At the beginning of the semester, a former student, Bonnie, sent me a link to an article entitled “Spirit Guides” from Slate, which was excerpted from William Deresiewicz’s book Excellent Sheep: The Miseducation of the American Elite and the Way to a Meaningful Life. In the article, Deresiewicz discusses the role of college teachers outside the classroom as mentors who give students “what their parents can’t: the permission to go their own way and the reassurance that their path is valid.” When Bonnie sent me the link she wrote in her email, “I happened across this article on Slate this evening and thought of you and how much I appreciated our talks in your office about papers and life, especially during my senior year,” and she thanked me for “always lending an ear.”
What I remember most about these conversations is attempting to help Bonnie think about her options after college. She was anxious about the future, and we discussed the kinds of skills and talents she would bring into the world, and how she didn’t have to have her whole future already figured out. Bonnie didn’t go right to graduate school. Instead, she spent a year as a Fulbright Fellow in Czechoslovakia, and she is now back home thinking about what to do next. I think this is why she sent me the article—because she isn’t as worried about what she might do next as she was her senior year.
When I think about my conversations with Bonnie and other undergraduates in the context of Deresiewicz’s comments in the Slate article, I can see that what we do outside the classroom, in what sometimes seem to be casual conversations, can make a deep impression on our students. The majority of talks I have with students in my office center on their anxieties about what they will do next. Many English majors who come to talk to me are high-achieving students who are concerned to stay on track and to do the next, “right” thing. What I usually tell them is not to worry about the track—indeed, to let themselves go off the track and see what they might find. I tell them they should study abroad, and I recommend that they take time off from school after graduation. I tell them they don’t always have to pursue the next marker of academic achievement, and that they certainly can’t expect to know right now what they will do for the rest of their lives.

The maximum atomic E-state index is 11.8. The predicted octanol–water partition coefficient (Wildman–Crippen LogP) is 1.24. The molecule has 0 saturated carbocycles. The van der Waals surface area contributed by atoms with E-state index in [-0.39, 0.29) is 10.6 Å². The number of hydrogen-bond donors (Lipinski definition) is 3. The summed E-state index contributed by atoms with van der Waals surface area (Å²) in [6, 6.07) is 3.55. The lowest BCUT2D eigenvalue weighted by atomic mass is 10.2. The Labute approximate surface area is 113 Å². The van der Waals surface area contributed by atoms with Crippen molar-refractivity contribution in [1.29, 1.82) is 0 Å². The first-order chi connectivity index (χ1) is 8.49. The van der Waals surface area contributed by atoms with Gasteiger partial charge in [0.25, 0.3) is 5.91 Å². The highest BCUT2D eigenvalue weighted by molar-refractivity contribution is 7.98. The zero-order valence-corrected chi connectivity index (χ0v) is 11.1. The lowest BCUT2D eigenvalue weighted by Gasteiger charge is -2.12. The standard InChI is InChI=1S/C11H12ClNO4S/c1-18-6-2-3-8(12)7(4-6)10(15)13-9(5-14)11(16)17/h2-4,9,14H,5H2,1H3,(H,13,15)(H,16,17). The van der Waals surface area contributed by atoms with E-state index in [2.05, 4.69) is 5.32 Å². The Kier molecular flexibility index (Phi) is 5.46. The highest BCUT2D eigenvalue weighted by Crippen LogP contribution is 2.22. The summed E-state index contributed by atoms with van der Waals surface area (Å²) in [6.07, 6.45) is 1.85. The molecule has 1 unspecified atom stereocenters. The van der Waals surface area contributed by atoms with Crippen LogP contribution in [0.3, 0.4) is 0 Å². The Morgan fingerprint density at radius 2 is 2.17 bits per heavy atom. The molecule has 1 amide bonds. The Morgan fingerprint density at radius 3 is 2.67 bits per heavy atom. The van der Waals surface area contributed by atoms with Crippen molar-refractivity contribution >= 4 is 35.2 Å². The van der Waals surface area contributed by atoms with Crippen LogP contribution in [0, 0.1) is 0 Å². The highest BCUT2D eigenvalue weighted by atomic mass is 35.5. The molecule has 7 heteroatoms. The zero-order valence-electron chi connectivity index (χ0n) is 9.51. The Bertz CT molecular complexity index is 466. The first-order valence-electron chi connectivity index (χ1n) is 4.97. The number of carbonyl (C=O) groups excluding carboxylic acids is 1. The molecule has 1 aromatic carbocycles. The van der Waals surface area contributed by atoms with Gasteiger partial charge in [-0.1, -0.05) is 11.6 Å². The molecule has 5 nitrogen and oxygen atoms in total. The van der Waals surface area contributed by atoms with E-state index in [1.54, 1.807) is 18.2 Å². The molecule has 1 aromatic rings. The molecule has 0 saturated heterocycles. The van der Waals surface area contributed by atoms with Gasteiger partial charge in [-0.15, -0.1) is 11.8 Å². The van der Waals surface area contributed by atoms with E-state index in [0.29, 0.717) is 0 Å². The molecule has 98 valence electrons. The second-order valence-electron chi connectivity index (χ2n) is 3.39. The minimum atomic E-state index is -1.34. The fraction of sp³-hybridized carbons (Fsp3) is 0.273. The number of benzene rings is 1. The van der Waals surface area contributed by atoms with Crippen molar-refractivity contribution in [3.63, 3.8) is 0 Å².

When students come to talk to us in office hours, we can’t give them a job, get them into graduate school, or calm all their (and their parents’) fears; but we can think about the fact that we are teaching outside, as well as inside, the classroom. In my case, I like to think that if I give students the confidence to take a few steps off the track, they might find out something astonishing about themselves and about their interests and capabilities. As much as we teach them and train them and help them develop intellectually, we also can sometimes help them recognize that the world outside the University is full of opportunities waiting to be explored and to be known.